You don't need a study to know that the costs of failure would be greater than a bridge loan. Fortunately there is a study: The Anderson Economic Group and BBK business advisors reported that a failure of two American automakers would cost taxpayers $66 billion. The job losses, other economists estimate, would be in the millions when you factor in suppliers and other related businesses, including other automakers, dealers, etc.
It's the usual scenario that's so hard to accept: Pay now or pay later. If the Detroit Outsider harps on the Bush administration, it's only because it's the most recent and relatable example. There are a lot of single-issue voters out there, those who support one party over the other because, say, they don't want their taxes raised. So these voters pull the lever for George W., probably twice, and sure enough their taxes aren't raised. Instead trillions of tax dollars go into a voluntary war and we get the worst economy since the Great Depression, our job prospects evaporate and our 401ks are so fucked we can't bear to look at the statements. But at least taxes weren't raised.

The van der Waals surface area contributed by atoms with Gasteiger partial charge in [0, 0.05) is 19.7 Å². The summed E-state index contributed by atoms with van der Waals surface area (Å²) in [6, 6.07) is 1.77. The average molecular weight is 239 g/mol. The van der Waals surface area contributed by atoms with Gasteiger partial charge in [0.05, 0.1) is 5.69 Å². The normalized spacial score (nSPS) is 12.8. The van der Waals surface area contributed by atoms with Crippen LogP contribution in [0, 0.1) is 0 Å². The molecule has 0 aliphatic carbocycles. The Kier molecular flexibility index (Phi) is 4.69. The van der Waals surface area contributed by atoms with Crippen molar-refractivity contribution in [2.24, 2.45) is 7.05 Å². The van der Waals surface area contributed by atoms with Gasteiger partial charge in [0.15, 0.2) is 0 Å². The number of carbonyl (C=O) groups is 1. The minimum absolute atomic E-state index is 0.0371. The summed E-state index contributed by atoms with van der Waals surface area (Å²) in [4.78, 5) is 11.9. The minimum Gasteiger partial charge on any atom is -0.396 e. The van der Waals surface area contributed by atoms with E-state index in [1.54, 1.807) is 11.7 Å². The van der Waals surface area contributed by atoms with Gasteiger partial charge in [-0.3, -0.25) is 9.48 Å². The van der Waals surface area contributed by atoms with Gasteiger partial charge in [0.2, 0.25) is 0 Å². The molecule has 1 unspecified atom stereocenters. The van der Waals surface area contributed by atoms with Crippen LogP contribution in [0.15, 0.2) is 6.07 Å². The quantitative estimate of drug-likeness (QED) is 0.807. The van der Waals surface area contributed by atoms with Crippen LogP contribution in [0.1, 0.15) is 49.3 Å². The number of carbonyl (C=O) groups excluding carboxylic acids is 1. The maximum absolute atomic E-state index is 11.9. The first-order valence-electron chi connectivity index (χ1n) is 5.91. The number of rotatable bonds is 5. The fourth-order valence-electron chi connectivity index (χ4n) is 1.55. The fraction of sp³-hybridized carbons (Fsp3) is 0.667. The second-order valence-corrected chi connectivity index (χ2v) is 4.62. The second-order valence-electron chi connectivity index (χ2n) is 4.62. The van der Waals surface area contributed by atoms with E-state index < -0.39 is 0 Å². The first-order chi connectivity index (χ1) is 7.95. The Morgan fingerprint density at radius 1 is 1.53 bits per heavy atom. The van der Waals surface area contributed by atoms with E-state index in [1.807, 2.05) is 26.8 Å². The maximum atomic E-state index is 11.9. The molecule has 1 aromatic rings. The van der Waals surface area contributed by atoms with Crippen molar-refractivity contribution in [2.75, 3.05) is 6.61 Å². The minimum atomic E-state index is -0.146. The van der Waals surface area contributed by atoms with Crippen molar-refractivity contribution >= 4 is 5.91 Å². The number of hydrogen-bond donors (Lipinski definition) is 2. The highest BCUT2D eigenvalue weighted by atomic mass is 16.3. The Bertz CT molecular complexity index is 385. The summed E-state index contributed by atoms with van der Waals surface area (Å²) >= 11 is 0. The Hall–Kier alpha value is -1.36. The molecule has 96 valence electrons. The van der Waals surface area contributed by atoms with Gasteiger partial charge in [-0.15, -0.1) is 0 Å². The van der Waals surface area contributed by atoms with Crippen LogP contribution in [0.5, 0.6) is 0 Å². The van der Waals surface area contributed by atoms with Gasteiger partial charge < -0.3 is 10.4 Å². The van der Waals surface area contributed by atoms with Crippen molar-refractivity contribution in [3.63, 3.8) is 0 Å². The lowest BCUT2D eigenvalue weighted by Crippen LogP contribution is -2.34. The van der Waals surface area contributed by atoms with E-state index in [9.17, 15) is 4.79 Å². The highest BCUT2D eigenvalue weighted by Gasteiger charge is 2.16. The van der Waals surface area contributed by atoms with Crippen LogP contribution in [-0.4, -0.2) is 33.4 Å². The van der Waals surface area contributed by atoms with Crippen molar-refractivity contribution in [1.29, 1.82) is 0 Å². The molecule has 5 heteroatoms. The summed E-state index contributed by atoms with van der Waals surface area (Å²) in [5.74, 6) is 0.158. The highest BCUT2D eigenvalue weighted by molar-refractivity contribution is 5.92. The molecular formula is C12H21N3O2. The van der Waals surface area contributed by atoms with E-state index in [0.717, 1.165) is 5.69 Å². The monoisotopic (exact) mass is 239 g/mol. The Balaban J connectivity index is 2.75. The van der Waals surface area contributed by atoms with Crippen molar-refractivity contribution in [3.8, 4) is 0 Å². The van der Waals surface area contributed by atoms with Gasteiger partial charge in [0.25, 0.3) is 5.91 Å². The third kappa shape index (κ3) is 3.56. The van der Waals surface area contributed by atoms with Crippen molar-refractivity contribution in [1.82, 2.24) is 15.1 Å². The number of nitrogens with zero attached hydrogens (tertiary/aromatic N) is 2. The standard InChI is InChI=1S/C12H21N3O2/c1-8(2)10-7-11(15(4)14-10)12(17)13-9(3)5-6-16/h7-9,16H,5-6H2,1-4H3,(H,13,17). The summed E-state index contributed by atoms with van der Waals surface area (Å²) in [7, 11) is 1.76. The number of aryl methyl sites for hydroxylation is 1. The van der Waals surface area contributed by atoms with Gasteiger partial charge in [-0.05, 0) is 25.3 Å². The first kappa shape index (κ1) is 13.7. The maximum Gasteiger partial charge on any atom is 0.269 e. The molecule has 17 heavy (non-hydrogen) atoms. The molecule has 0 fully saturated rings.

Don't cut off your future to spite Ford's past. Contact your elected officials. They really do listen to their constituents, if only so they get reelected. The Web makes it easy:
You can pay now or pay later. Rest assured, you'll pay.